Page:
Luxury’s growing focus on sustainability showed no signs of slowing last month. A BoF report revealed that Hermès is betting on mushroom-based leather. Ralph Lauren introduced Colour on Demand, a cotton dyeing technology that minimises waste water, as well as a new circularity strategy that enables consumers to resell, recycle and even rent Ralph Lauren clothes. Meanwhile, Estée Lauder and Safilo committed to using sustainable plastic in their packaging and eyewear products, respectively. And Kering took a 5 percent stake in resale site Vestiaire Collective, citing sustainability as key to its rationale.
“Our youngest clients are including circularity in the way they think about their fashion purchases, and they are very aware of the sustainability commitments of brands,” Kering’s Gregory Boutté told BoF. “It’s a shift that could shape the luxury industry for decades. So, this is about playing an active role in that.”
The truth is, luxury has a chequered history when it comes to sustainability and it is consumers who have thus far forced the sector to clean up its act. First to feel the pressure was the diamond industry which introduced the Kimberley Process to address the issue of so-called “blood diamonds,” although brands such as Tiffany have recently taken this several steps further, tracing a diamond’s journey from mine to retail to ensure environmental and ethical standards. Then came the widespread ban on fur as well as a sound look at how exotic skins were sourced. And who can forget the issue of animal testing in beauty?
China represents an interesting challenge for luxury brands as they aim to clean up their supply chains. Recent reports of forced labour in Xinjiang’s cotton industry have prompted brands to reject cotton sourced from that region. Burberry was one such brand but as a result the British label lost a high-profile ambassador, was dropped by a popular video game, has faced threats of boycotts by Chinese consumers and has been bombarded by severely negative mentions on Chinese social media. This is a tough pill to swallow for a company that generates more than 40 percent of sales from Chinese customers.
But fundamentally, the luxury sector has yet to reconcile its focus on sustainability with increasing demand for its products and the need to drive growth. Indeed, there is a deep tension between what is good for the world and what is good for shareholders that must be resolved if the industry is to make real progress.
Last month rang to a chorus of positive trading updates and increases in sales growth forecasts for the current year. Despite the potential for further disruption from continental Europe’s third infection wave, companies including Burberry, Tod’s, Ferragamo, Swatch, Prada and Brunello Cucinelli reported a recovery in business in the early trading months of 2021. Notably, Cucinelli increased its sales growth expectations from 15 percent to a range of 15-20 percent for this year and Prada expected to return to pre-pandemic levels as early as this year.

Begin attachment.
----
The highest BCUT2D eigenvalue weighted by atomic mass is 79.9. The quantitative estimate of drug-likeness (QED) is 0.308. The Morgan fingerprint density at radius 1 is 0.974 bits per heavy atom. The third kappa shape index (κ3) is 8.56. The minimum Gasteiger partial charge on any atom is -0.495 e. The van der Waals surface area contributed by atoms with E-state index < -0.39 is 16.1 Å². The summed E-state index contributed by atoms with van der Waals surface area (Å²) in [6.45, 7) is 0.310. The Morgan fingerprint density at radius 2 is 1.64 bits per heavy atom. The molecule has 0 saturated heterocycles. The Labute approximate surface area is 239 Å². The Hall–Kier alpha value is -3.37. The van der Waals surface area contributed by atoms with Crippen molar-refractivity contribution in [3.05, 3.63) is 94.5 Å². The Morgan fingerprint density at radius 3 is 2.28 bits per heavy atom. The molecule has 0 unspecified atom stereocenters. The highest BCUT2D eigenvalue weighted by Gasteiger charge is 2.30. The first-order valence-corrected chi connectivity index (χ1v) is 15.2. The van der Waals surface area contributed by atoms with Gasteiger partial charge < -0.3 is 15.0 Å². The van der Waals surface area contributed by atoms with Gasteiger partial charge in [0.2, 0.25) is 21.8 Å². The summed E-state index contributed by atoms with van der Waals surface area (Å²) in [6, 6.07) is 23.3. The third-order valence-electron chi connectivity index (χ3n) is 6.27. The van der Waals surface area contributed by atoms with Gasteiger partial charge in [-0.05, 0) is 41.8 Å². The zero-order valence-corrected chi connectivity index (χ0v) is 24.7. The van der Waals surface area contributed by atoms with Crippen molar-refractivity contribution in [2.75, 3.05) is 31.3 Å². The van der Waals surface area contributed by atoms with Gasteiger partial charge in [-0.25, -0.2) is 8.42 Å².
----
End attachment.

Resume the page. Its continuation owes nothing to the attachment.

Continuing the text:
The Savigny Luxury Index (“SLI”) gained over 6 percent in March on the back of encouraging trading updates, whilst the MSCI gained 5 percentage points as the world continues to get vaccinated.
SLI vs. MSCI
Kering ended the month 12 percent up, spurred on by broker upgrades and wider recognition of its sustainability credentials.
Capri Holdings gained over 9 percent in March, underpinned by the US roadmap to recovery which was given a boost this month by the approval of a $1.9 trillion Covid relief bill.
Moncler’s shares fell almost 5 percent this month, apparently impacted by reports that CEO Remo Ruffini sold a 3.2 percent stake in a block trade.
Safilo lost nearly 3 percent of its value in March on the back of its fourth quarter results which saw the end to another difficult year for the eyewear group. The company’s sales growth prospects for 2021 are the lowest amongst the SLI universe and, along with Tapestry (which lost 2 percent of its value this month), are the only single digit growth rate forecasts for this year.
What to watch
The 1st of May will bring to an end the animal testing requirements imposed by the Chinese government on the import of “general” cosmetic products, including makeup, bodywash and lotions. This has been a bane on the moral compass of beauty brands willing to sell domestically in China, not to mention the significant damage that would be done to their image (and sales) in the West by agreeing to test their products on animals in exchange for access to a significant new market. Whilst it has been possible to sell cross-border into China via online resellers without any animal testing, we should now expect a gold rush by beauty brands onto domestic online platforms as well as through brick and mortar channels.
Pierre Mallevays is a partner and co-head of merchant banking at Stanhope Capital Group.